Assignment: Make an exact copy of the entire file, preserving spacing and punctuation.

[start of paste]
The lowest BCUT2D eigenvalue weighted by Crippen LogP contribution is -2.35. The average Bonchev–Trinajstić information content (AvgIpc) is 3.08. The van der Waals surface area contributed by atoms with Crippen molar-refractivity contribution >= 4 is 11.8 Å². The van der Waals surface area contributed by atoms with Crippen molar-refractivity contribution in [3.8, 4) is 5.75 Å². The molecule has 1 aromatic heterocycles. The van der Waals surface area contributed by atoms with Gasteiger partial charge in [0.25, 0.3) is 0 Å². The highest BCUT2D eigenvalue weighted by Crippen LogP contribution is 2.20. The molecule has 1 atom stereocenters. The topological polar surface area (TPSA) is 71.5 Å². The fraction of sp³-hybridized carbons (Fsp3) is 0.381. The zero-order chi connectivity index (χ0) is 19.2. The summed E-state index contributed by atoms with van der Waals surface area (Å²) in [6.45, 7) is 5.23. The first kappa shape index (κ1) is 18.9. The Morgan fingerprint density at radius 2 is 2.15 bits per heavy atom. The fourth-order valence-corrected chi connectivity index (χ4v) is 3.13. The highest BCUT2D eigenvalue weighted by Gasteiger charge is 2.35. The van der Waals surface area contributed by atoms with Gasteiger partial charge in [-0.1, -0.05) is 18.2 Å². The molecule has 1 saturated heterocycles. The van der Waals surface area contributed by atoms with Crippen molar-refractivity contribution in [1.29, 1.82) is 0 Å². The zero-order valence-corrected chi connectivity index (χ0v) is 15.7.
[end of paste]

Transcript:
The lowest BCUT2D eigenvalue weighted by Crippen LogP contribution is -2.35. The average Bonchev–Trinajstić information content (AvgIpc) is 3.08. The van der Waals surface area contributed by atoms with Crippen molar-refractivity contribution >= 4 is 11.8 Å². The van der Waals surface area contributed by atoms with Crippen molar-refractivity contribution in [3.8, 4) is 5.75 Å². The molecule has 1 aromatic heterocycles. The van der Waals surface area contributed by atoms with Gasteiger partial charge in [0.25, 0.3) is 0 Å². The highest BCUT2D eigenvalue weighted by Crippen LogP contribution is 2.20. The molecule has 1 atom stereocenters. The topological polar surface area (TPSA) is 71.5 Å². The fraction of sp³-hybridized carbons (Fsp3) is 0.381. The zero-order chi connectivity index (χ0) is 19.2. The summed E-state index contributed by atoms with van der Waals surface area (Å²) in [6.45, 7) is 5.23. The first kappa shape index (κ1) is 18.9. The Morgan fingerprint density at radius 2 is 2.15 bits per heavy atom. The fourth-order valence-corrected chi connectivity index (χ4v) is 3.13. The highest BCUT2D eigenvalue weighted by Gasteiger charge is 2.35. The van der Waals surface area contributed by atoms with Gasteiger partial charge in [-0.1, -0.05) is 18.2 Å². The molecule has 1 saturated heterocycles. The van der Waals surface area contributed by atoms with Crippen molar-refractivity contribution in [1.29, 1.82) is 0 Å². The zero-order valence-corrected chi connectivity index (χ0v) is 15.7.